Riza Li is currently pursuing her PhD from the University of Delaware’s Center for Bioinformatics & Computational Biology. During a recent interview, Ms. Li explained how events that led her to her current position can be attributed to her initial research experiences at Wesley College and the connections she has formed through the Delaware INBRE pipeline. “INBRE helped open the doors to everything that I’m doing and everything that I’ve been exposed to,” Ms. Li affirmed.
In 2012, Riza began her undergraduate studies at Wesley College as a mathematics major. She considered herself a non-traditional student since she was coming back to school eight years after beginning as a pre-med student and was now a mother of two. Her plans were to obtain her undergraduate degree in four years and become an actuary, using her mathematical and statistical skills to help quantify and manage financial impacts and risk. These plans, however, would change during her sophomore year after participating in an EPSCoR-funded research project with Dr. Derald Wentzien, Professor of Mathematics at Wesley College.
Following her research experience, Dr. Wentzien introduced Ms. Li to Dr. Malcolm D’Souza, Professor of Chemistry and Dean of Interdisciplinary/Collaborative Sponsored Research and Wesley College’s principal investigator for Delaware INBRE. Between Ms. Li, Dr. Wentzien, and Dr. D’Souza, it was decided that her skills in statistical modeling might be better suited for a future career in data science research. This decision fueled her application, acceptance, and participation in the 2015 Delaware INBRE Summer Scholar program under her mentor, Dr. D’Souza.
For two summers, Riza participated in the INBRE Summer Scholars program, working with epidemiological data involving obesity rates among counties within the state of Delaware. During that time, she admits to “opening her eyes” and continuing to release herself from the “tunnel-vision she had strictly on math”. It was also during this time that she was able to travel and present her summer research findings at the IDEA Conference in Maine. At that conference Dr. D’Souza introduced Ms. Li to Dr. Cathy Wu, Director of the Data Science Institute, the Center for Bioinformatics and Computational Biology, and De INBRE Program Coordinator from the University of Delaware.
Dr. Wu was looking for graduate student applicants with backgrounds outside of biology for the Bioinformatics department. Riza applied and was admitted as a Masters student in the fall of 2016 at the University of Delaware. Shortly after, she was offered another opportunity to participate in the National Science Foundation (NSF)-funded IGERT (Integrative Graduate Education and Research Traineeship) program, for which she had to be a PhD student. In the Spring of 2017, she successfully converted to the PhD program and began her doctoral pursuit with a focus on data analysis involving personalized medicine.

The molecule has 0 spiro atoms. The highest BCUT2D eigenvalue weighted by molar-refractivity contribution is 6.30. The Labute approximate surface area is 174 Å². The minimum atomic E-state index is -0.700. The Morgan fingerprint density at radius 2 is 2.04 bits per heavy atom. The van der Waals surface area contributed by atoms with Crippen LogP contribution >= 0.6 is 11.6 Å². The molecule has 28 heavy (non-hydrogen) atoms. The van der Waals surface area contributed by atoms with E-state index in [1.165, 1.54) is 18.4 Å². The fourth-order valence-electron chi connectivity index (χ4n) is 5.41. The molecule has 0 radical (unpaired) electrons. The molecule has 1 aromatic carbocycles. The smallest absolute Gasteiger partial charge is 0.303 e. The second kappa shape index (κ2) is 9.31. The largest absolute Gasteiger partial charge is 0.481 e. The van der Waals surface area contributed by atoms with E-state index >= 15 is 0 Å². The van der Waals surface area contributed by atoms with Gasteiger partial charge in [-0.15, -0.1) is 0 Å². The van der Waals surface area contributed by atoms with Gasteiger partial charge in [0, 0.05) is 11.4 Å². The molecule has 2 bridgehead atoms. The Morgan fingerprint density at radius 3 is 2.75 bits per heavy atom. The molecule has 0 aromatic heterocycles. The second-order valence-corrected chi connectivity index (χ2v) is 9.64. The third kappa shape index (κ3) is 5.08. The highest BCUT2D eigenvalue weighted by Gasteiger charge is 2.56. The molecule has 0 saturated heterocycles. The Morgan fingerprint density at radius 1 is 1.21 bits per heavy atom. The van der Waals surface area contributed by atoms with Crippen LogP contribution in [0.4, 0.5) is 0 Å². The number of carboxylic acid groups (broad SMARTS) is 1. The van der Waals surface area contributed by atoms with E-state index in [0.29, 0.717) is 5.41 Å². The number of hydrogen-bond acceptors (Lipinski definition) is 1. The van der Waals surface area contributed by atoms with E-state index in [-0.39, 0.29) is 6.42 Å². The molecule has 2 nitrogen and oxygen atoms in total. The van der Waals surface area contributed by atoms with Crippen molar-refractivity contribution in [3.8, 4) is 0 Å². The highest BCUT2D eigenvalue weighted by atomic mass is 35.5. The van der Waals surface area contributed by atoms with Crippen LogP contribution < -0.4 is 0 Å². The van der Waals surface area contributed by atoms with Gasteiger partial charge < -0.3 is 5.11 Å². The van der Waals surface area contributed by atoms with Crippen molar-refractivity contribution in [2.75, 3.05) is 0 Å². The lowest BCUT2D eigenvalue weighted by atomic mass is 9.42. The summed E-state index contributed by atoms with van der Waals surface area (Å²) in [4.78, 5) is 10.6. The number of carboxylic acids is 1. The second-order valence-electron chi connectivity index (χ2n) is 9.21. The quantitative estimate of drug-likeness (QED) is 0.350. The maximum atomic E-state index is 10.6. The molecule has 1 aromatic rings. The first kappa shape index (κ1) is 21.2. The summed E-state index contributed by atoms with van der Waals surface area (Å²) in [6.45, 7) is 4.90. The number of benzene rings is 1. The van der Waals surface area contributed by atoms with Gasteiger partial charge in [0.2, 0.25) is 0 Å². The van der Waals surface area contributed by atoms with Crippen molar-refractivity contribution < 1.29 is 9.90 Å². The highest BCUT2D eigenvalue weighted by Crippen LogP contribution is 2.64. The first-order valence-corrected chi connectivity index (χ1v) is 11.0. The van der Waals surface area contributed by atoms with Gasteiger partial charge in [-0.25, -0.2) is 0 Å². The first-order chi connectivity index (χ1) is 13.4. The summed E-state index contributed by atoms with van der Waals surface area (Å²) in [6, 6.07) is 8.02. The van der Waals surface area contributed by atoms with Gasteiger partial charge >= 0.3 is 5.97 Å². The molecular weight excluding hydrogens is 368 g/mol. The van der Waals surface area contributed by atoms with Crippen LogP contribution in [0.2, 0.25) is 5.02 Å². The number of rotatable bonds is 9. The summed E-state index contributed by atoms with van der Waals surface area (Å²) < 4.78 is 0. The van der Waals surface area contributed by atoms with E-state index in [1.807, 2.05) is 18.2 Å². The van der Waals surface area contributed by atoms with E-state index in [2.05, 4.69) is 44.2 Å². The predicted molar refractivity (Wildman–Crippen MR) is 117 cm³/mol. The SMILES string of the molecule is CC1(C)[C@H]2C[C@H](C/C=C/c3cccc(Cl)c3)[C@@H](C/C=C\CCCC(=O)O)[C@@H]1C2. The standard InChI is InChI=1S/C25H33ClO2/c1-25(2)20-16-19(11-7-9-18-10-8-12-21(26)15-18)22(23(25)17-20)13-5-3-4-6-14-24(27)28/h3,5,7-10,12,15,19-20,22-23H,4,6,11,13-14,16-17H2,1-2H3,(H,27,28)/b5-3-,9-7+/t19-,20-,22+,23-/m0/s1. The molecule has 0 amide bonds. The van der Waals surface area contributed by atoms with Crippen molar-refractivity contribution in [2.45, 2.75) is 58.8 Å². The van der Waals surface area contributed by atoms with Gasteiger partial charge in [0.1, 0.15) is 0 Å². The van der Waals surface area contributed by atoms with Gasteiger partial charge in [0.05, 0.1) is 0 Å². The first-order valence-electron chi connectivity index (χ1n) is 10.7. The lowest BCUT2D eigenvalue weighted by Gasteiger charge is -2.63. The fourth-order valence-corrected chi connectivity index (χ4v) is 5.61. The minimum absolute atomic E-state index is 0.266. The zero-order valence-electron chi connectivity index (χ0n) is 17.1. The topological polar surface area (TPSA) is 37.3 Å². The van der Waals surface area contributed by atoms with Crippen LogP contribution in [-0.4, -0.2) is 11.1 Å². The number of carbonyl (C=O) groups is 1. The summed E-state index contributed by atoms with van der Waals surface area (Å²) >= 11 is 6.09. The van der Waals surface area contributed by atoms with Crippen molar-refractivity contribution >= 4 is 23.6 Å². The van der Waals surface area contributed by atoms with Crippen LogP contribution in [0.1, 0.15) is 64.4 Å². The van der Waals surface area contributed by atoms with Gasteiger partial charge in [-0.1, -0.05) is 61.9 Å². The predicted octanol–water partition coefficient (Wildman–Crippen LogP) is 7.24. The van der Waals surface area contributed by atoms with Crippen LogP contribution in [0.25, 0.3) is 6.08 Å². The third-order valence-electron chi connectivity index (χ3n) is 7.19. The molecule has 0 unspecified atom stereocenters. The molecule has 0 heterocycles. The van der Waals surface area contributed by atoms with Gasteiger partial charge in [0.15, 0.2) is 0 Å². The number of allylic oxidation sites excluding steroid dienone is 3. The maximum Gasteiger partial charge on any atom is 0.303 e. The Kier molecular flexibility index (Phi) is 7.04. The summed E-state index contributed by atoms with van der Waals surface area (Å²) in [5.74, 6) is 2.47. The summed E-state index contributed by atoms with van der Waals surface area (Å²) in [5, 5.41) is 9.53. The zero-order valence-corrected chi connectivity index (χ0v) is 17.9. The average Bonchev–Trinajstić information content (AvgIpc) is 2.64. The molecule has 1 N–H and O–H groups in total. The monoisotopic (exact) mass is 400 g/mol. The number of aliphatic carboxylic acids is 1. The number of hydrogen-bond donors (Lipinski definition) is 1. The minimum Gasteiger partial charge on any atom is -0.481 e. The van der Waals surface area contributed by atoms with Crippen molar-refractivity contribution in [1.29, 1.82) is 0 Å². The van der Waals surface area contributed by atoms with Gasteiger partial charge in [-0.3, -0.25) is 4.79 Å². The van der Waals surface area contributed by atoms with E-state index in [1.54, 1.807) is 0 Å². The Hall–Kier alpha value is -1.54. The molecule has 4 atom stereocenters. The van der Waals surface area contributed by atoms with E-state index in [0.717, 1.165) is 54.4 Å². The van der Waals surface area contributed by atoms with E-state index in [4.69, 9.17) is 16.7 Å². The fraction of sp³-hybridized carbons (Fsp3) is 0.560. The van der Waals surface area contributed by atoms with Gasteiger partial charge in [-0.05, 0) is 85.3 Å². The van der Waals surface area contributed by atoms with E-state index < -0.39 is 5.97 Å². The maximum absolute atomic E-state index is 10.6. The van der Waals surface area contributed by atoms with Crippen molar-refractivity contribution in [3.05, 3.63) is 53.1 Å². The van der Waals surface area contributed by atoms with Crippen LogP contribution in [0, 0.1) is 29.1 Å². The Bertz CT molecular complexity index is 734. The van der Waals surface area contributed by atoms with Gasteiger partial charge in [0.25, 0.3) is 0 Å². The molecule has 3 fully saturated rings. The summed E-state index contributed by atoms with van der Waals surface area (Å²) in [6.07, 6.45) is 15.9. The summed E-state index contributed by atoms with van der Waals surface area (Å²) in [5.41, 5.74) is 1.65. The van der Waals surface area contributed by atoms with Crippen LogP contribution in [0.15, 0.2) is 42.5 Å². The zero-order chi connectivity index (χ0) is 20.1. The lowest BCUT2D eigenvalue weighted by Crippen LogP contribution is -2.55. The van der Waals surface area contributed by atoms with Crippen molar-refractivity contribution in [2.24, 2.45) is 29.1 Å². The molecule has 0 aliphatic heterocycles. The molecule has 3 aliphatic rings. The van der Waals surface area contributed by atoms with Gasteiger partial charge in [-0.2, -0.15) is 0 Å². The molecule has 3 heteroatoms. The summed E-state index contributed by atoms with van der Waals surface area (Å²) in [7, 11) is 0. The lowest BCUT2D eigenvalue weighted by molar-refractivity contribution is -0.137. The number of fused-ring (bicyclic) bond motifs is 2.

As part of a program requirement, Ms. Li had to participate in a research internship outside of her field. For guidance, she called upon another contact she had made back at the IDEA conference, Dr. Claudine Jurkovitz, MD, MPH, senior physician scientist with the Value Institute at ChristianaCare Health System and head of Delaware INBRE’s Centralized Research Service Network. Ms. Li describes reaching out to Dr. Jurkovitz as a “serendipitous opportunity”. ChristianaCare was in the process of creating a diabetes initiative which would require extensive data analysis of electronic medical records. Thus, Ms. Li began her internship as well as her dissertation proposal, for which she is currently working on entitled, “Predicting Longterm Diabetic Complications by Utilizing Electronic Health Records.”
Although she is now “knee-deep” in data, spending an estimated 30-40 hours a week cleaning and analyzing, Riza still devotes time to data science research at Wesley College. Recently, along with her former INBRE mentor, Malcolm D’Souza, she published an article entitled, “Twenty-Year Observational Study Shows Rising Alcohol-Attributable Death Profiles in the U.S. and Delaware” (found at http://scholink.org/ojs/index.php/rhs/article/view/3285). Ms. Li feels grateful for the opportunity to take on side projects and return to her current project with “fresh eyes”.
When asked about advice she would give to those thinking about following a similar path, Riza encourages keeping current on the literature and news in one’s industry and specific niche. She also mentions the importance of opportunities like the INBRE Summer Scholars program in shaping future pathways. “That’s what’s great about the INBRE program,” Li has stated, “it allows undergraduate researchers to experience mentoring and learning in a high-level research environment very early on so they can test out the waters of different things that might interest them and from there just progress on. And that’s exactly what happened for me.” Along the way, Riza has continued to conceptualize and provide meaningful contributions to the scientific field. In summer 2021, she will attain her PhD from UD’s Center for Bioinformatics & Computational Biology.
Written by University of Delaware Graduate Assistant, Kelly Dixon